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On the Wright track

CBS' Robin Wright recognized for significant contributions to genetics education.

 

Robin Wright, associate dean for faculty and academic affairs and professor in the Department of Genetics, Cell Biology and Development, will receive the Elizabeth W. Jones Award for Excellence in Education for significant, sustained impact on genetics education. Recipients of this award are selected based on their contributions in promoting greater exposure to and deeper understanding of genetics through distinguished teaching or mentoring, developing innovative pedagogical approaches or tools, designing new courses or curricula, national leadership, and/or public engagement and outreach.

From the Genetics Society of America release:

"Consistent with her philosophy of linking research and education, Wright includes undergraduate students in all of her research. She seeks to teach how to think like and to actually be a biologist, working in teams and looking at real-world problems. This active approach to learning has taken off at the University of Minnesota, and has other universities looking to Wright for guidance. She emphasizes a learner-centered model of classroom work that promotes and enhances lifelong skills, and is described as having “transformed biological education at the University of Minnesota” through several efforts including developing the interactive, stimulating Foundations of Biology course sequence, emphasizing active learning and open-ended research; spearheading the construction of Active Learning Classrooms; and establishing Student Learning Outcomes, standards that measure biology education. She serves as founding Editor-in-Chief of CourseSource, focusing national effort to collect learner-centered, outcomes-based teaching resources in undergraduate biology."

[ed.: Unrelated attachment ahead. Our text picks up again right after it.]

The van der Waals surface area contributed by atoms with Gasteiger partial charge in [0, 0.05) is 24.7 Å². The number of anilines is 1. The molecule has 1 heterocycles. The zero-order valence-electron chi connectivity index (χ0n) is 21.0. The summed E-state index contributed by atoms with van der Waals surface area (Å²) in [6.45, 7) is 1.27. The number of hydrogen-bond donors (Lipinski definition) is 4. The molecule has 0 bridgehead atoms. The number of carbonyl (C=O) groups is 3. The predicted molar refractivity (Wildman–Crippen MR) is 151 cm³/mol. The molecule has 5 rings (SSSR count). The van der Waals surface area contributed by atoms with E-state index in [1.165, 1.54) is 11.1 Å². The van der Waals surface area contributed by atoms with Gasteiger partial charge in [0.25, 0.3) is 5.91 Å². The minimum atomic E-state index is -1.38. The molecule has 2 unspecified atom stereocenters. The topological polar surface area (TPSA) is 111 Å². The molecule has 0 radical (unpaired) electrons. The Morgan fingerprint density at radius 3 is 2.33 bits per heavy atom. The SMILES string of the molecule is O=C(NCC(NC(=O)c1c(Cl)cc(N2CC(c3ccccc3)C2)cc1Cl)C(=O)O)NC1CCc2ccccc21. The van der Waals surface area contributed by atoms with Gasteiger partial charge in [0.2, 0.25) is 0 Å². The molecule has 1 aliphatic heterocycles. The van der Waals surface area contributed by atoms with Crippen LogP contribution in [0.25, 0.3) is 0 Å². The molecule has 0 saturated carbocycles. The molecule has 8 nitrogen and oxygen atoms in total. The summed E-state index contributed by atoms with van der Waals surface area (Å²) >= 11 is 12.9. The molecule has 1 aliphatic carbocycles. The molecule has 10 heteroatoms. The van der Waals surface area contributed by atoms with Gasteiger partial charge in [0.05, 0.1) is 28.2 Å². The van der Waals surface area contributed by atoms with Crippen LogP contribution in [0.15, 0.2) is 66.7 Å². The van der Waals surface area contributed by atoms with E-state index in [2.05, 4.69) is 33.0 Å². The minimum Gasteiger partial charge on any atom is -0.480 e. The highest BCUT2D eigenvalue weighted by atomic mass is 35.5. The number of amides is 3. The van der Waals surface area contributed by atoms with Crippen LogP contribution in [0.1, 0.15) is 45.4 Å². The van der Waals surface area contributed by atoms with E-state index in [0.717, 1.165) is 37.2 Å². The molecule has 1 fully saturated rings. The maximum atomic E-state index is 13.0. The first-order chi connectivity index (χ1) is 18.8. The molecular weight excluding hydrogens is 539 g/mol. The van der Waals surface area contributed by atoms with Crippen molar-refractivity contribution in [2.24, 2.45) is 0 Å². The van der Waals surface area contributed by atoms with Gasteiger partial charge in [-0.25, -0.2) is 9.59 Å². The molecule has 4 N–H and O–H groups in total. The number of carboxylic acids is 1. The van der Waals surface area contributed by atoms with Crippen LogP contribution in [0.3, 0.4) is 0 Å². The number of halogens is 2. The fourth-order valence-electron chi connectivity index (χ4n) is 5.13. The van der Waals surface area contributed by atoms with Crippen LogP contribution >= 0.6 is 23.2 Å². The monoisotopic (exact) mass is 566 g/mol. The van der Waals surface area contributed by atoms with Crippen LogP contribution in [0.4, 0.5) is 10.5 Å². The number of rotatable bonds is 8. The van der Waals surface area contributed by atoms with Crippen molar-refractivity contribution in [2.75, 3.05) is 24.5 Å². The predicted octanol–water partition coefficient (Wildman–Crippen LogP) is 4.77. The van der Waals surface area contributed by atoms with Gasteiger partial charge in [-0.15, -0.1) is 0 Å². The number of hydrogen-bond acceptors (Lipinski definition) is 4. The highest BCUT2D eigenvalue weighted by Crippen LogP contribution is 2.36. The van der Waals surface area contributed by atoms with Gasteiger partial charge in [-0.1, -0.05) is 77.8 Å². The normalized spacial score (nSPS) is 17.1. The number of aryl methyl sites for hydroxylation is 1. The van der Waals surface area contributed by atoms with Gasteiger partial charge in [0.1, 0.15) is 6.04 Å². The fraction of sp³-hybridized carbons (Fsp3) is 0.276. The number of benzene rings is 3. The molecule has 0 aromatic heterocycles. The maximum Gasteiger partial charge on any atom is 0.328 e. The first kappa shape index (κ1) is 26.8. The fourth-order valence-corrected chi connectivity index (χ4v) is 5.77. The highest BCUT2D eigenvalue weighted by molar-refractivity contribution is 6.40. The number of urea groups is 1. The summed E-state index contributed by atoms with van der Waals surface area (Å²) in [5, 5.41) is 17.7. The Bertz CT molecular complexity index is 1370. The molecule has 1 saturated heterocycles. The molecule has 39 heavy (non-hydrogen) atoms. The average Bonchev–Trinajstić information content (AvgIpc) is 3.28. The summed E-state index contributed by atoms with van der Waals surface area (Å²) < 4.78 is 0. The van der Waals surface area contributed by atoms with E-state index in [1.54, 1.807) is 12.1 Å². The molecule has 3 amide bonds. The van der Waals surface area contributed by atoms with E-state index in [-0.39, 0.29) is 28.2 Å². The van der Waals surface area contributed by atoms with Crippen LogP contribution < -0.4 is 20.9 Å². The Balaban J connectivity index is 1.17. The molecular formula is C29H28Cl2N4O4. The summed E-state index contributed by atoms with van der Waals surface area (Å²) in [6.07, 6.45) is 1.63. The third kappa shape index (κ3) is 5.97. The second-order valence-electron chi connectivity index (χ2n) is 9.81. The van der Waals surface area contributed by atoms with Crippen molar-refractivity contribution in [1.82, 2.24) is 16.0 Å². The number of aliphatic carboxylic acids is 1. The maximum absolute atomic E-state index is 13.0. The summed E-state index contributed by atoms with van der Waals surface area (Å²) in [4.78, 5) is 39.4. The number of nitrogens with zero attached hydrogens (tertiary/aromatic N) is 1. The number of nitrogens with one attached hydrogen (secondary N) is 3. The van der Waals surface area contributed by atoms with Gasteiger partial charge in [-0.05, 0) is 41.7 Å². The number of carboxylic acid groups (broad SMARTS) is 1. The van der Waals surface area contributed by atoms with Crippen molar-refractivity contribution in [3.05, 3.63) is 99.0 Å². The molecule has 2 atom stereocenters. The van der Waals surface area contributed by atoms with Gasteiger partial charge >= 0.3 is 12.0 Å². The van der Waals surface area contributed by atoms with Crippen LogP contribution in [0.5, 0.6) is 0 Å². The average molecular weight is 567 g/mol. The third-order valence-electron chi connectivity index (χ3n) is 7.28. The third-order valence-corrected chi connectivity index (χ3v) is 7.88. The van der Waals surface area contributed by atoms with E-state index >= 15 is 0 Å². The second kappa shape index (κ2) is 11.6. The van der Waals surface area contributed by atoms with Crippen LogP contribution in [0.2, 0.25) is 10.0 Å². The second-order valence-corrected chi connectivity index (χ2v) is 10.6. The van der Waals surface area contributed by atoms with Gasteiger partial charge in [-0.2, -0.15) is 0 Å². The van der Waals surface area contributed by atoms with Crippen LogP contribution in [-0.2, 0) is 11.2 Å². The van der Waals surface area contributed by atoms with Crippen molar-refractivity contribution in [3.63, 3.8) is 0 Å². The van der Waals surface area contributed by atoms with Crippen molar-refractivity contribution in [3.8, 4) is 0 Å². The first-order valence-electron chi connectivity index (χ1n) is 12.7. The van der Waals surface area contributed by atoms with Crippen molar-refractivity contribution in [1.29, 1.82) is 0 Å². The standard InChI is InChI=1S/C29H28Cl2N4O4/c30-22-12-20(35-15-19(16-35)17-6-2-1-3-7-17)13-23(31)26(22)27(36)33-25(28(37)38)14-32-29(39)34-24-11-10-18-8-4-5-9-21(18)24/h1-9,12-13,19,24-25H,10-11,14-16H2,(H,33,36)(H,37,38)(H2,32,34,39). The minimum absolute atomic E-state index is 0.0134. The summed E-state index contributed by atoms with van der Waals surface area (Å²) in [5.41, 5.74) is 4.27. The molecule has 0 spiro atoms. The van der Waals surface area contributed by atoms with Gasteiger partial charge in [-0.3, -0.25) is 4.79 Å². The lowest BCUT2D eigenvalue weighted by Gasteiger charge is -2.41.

Other 2014 GSA award recipeints include Frederick Ausubel (Harvard Medical School and Massachusetts General Hospital), Angelika Amon (Massachusetts Institute of Technology and Howard Hughes Medical Institute), Hugo Bellen (Baylor College of Medicine and Howard Hughes Medical Institute), and Charles Boone (University of Toronto).

Related: Science magazine recognizes the U’s approach to—and resounding success at—teaching introductory biology.